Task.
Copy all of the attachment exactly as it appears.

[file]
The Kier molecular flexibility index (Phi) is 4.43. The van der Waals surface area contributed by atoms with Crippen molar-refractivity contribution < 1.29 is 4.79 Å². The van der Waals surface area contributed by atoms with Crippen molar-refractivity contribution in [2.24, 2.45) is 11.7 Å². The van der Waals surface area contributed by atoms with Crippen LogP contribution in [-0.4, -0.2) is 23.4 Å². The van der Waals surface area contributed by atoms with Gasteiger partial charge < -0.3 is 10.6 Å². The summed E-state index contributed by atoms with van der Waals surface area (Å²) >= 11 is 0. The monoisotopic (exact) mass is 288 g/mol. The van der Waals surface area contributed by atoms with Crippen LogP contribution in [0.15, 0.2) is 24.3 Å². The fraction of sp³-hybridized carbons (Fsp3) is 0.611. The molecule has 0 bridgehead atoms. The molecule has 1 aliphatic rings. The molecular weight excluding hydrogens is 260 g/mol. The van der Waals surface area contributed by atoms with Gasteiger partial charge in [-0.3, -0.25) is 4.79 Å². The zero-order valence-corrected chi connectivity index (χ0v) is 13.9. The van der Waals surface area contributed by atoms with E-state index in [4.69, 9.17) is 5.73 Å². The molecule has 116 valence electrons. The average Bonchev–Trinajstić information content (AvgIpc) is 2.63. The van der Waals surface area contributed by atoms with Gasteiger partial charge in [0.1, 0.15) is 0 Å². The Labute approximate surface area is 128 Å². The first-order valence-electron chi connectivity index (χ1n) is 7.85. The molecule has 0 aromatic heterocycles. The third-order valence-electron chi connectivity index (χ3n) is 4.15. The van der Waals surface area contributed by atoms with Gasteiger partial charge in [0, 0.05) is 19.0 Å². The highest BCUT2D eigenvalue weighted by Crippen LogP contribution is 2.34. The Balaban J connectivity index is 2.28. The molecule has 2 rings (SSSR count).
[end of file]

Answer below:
The Kier molecular flexibility index (Phi) is 4.43. The van der Waals surface area contributed by atoms with Crippen molar-refractivity contribution < 1.29 is 4.79 Å². The van der Waals surface area contributed by atoms with Crippen molar-refractivity contribution in [2.24, 2.45) is 11.7 Å². The van der Waals surface area contributed by atoms with Crippen LogP contribution in [-0.4, -0.2) is 23.4 Å². The van der Waals surface area contributed by atoms with Gasteiger partial charge < -0.3 is 10.6 Å². The summed E-state index contributed by atoms with van der Waals surface area (Å²) >= 11 is 0. The monoisotopic (exact) mass is 288 g/mol. The van der Waals surface area contributed by atoms with Crippen LogP contribution in [0.15, 0.2) is 24.3 Å². The fraction of sp³-hybridized carbons (Fsp3) is 0.611. The molecule has 0 bridgehead atoms. The molecule has 1 aliphatic rings. The molecular weight excluding hydrogens is 260 g/mol. The van der Waals surface area contributed by atoms with Gasteiger partial charge in [-0.3, -0.25) is 4.79 Å². The zero-order valence-corrected chi connectivity index (χ0v) is 13.9. The van der Waals surface area contributed by atoms with E-state index in [4.69, 9.17) is 5.73 Å². The molecule has 116 valence electrons. The average Bonchev–Trinajstić information content (AvgIpc) is 2.63. The van der Waals surface area contributed by atoms with Gasteiger partial charge in [0.1, 0.15) is 0 Å². The Labute approximate surface area is 128 Å². The first-order valence-electron chi connectivity index (χ1n) is 7.85. The molecule has 0 aromatic heterocycles. The third-order valence-electron chi connectivity index (χ3n) is 4.15. The van der Waals surface area contributed by atoms with Gasteiger partial charge in [0, 0.05) is 19.0 Å². The highest BCUT2D eigenvalue weighted by Crippen LogP contribution is 2.34. The Balaban J connectivity index is 2.28. The molecule has 2 rings (SSSR count).